What’s on these cassette tapes? A past life, a bygone era

More interesting than the  fact that I still have a collection of cassette tapes is what they contain. I managed to play one of them on a not-so-ancient player, and realized it has the edited and raw recording of a program I produced at Broadcasting House at the BBC in London in 1988.

On it are unedited interviews with Margaret Douglas, a TV producer, director and feisty executive during the Thatcher years, who ended up being director general of the BBC. She passed away in 2008. Also there’s one with Allan Little, a well known foreign correspondent at that time, and Nicholas Hinton from Save the Children’s Fund.

But as they say, wait, there’s more! This tape, below archives some work done some years before when I was in advertising, at Phoenix O&M. Our clients’ names are on the tape label. A courier company, a milk-powder and the sugary syrup kept us creatives busy into the night. Driven, of course by persistent account managers who hovered around our desks with 8-page briefs, screaming about a three o’clock deadline.

Between Barnes Place, Colombo and Langham Place,  London the voices and sounds on these tapes are like a time capsule. This week I plan to digitize some of the material to share with my friends. If you’re reading this and are one of those who worked on my team  at the Beeb or at O&M let me know.

Big payoff for science students at ISEF

Not only is science fun, it could have a big payoff for students.

Big, as in $150,000!

The Intel International Science and Engineering Fair (of ISEF), the world’s largest pre-university science competition, really rewards budding scientists,engineers and inventors.. This year three students won the top $150,000 prize each. Second place winners won $75,000 each.

This year’s ISEF Fair will be held here in Phoenix from May 8 – 11th. I plan to be there. Interestingly, three Sri Lankan students will be participating in it.

Founded 75 years ago, the fair attracts some 1,700 high school students from over 75 countries, regions, and territories who showcase their research and compete for approximately $4 million in prizes.

One of the winners (left), 17-year old Paige Brown, found a way to filter pollutants in stream water, and has nano-technology in her sights to expand on the device.

This kind of scientific problem-solving is extremely relevant here in the US, where several cities are discovering high levels of lead in drinking water, after the Flint, Michigan disaster. As the New York Times states in its report, “Rules and science are outdated.”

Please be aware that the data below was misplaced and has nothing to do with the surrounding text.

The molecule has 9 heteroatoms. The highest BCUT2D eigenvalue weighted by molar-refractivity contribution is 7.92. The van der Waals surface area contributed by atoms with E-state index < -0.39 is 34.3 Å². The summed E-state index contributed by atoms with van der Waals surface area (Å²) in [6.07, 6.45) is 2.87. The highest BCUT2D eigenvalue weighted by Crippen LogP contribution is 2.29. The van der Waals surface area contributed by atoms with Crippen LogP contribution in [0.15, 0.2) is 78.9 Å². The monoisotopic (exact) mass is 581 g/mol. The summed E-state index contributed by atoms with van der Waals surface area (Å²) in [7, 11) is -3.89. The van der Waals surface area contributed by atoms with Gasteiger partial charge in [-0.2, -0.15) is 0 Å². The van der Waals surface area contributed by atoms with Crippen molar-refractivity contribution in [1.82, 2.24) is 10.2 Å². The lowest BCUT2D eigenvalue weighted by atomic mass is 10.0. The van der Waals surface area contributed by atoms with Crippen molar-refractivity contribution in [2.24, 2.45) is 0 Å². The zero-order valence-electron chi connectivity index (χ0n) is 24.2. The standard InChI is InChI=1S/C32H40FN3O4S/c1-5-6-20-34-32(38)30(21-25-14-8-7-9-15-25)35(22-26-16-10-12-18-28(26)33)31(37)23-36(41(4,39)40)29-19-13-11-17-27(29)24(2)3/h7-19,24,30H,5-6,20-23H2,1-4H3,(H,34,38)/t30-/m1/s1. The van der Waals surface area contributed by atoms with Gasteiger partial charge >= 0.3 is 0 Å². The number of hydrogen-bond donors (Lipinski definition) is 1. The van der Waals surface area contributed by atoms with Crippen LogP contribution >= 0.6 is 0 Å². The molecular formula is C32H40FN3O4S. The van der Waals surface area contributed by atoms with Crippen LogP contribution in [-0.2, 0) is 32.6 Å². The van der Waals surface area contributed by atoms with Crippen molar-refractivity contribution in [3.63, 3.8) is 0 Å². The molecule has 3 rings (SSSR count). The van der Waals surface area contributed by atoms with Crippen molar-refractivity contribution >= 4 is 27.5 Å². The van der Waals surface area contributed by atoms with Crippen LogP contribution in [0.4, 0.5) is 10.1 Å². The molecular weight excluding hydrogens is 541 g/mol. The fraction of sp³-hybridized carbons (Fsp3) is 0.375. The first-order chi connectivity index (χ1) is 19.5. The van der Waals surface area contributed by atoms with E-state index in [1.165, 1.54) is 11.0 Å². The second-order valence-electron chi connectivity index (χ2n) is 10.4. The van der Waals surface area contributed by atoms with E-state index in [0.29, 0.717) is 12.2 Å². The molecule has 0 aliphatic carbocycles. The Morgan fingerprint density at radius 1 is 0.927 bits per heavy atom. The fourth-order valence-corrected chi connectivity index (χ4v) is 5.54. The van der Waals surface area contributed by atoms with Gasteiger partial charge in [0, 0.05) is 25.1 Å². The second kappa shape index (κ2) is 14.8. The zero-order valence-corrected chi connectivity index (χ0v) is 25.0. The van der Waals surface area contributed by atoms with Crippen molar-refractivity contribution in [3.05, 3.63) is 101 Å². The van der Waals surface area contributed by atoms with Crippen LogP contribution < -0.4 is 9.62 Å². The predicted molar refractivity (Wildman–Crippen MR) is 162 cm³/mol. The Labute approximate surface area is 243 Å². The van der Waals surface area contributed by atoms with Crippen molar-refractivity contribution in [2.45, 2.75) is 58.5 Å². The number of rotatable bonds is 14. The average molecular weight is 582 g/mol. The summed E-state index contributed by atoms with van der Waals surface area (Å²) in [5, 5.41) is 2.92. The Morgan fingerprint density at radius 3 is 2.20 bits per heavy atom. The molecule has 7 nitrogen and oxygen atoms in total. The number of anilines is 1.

The future generation of scientists and policy makers like Paige will be updating the science. Other students are ‘discovering’ new ways for disease management and medical breakthroughs.

All this while still in school!

 

Branding Phoenix runs into same old issues

Pity the folks entrusted with coming up with a city brand. It’s one of the hardest nuts to crack for a variety of reasons:

  • Too many stakeholders and interested parties
  • Past failures make everyone pessimistic, itch for a fight
  • Money spent on what seems like a few words is always seen as a ridiculous waste of taxpayer resources

If you don’t believe me, Google ‘London Olympic logo” and you’ll see what an identity brouhaha it created for Londoners, and all those experts out there. Even I couldn’t relate…

So to get back to the branding or Phoenix that has drawn fire, one comment from a reader of the Arizona Republic typifies what I am saying.

No money for education, senior citizens, no decent jobs, the housing market crashed …we have a crazy sheriff who uses our light rail for prisoner transport and a bunch of cameras on the freeway for government finances. Does the advertising agency know what a financial risk our state is?

The writer blames everything he is upset about in the state or county, on Phoenix. It’s too easy! Others have called it ‘too aspirational.’ I think much of this ire misses the point. A brand has to be a bit of a stretch, or a bit of reductionism.

No one blames Vegas for NOT coming outright and branding itself as “fake architecture, losers welcome!” now that “What happens in Vegas” has caught on so well to define ‘adult playground.’ If you analyze it to death, as those who slam all forms of branding tend to do, then ‘adult playground’ is a only half the story. But it resonates with what  Vegas visitors accept and expect.

Branding agencies may be expensive, the concept may seem one that an eighth grader could have come up with, and you can’t blame a city for what it is not –not Seattle, not New York, not (who knows) Helsinki.

So my point is, let’s not analyze this new Phoenix branding to death. It sorely needed a refreshing new identity with so much going on there in the past few years, recession or not. As most branding experts say, a brand is what you invest into it. Not the slogan (anyone knows the slogan of ebay?) but the emotional experience.

Arizona PR practitioner ‘leases’ the sun